On never giving up:
It was a script that we liked, and for whatever reason it kept falling apart. People would be attached to it then they’d walk away. And I couldn’t give up... And I wasn’t willing to let go. I think there were times when I was getting so discouraged and I felt -- man, maybe in the future I’ll be able to produce it, but the clock is ticking and I’m not getting any younger.On training three hours a day without even knowing if the film was going to get made:
Yes, it ended up being all together about four and a half years, but that was not what I had initially signed up for. But it did allow me to continue to get better and better and even when I went on to do other films, I would bring the boxing trainer, Bo Cleary, and my athletic trainer with me on other films and we would train three or four hours a day before shooting in another movie.He was dedicated to looking like a "real fighter" and not just an actor playing a boxer:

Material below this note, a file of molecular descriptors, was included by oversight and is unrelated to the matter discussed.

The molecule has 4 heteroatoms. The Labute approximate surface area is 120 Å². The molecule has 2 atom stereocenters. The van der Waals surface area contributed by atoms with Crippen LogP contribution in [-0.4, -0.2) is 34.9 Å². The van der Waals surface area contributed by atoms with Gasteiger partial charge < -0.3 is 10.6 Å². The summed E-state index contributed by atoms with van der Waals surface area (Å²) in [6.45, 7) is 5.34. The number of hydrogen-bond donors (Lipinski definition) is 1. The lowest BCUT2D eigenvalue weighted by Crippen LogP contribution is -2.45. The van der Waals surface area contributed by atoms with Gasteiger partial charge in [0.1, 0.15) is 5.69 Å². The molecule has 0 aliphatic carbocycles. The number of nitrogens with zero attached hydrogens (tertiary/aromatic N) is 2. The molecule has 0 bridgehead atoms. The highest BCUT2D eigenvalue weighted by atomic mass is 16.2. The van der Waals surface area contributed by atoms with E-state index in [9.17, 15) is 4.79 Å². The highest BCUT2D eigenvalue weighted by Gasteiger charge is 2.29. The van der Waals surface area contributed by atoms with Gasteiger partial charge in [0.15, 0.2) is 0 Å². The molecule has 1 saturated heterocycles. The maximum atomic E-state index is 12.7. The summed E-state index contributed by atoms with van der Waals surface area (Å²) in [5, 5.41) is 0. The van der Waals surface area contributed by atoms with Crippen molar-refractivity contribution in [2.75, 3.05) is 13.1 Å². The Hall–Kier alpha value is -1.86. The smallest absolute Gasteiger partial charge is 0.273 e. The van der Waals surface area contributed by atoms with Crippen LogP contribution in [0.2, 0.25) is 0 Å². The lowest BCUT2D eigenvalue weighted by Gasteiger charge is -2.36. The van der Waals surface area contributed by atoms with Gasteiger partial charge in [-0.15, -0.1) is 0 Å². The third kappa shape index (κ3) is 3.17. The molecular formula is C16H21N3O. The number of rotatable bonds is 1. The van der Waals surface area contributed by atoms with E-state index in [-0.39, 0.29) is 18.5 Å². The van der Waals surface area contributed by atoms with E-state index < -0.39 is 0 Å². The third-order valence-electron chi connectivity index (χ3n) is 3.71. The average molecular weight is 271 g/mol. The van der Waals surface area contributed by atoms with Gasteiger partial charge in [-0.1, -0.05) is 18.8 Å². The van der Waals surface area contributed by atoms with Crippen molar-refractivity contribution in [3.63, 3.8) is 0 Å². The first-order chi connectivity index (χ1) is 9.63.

And it did ultimately help to look like a Boxer as opposed to an actor who, if shot the right way and edited the right way, could look pretty good. It’s not about looking, it’s not about the appearance. There’s a lot of boxers who don’t look physically imposing. It’s about looking like Micky Ward in the ring and looking like a real fighter. That means on the speed bag, the jump rope, the double end bag, the heavy bag, the way you’re moving.... And I’m a south paw, Micky’s a righty, so it took a long time getting comfortable standing in that stance. Any time I got in a conventional stance I would immediately start to square up and end up back into a southpaw stance.
I highly suggest watching the full interview with Wahlberg, Christian Bale, and director, David O. Russell, over at CharlieRose.com.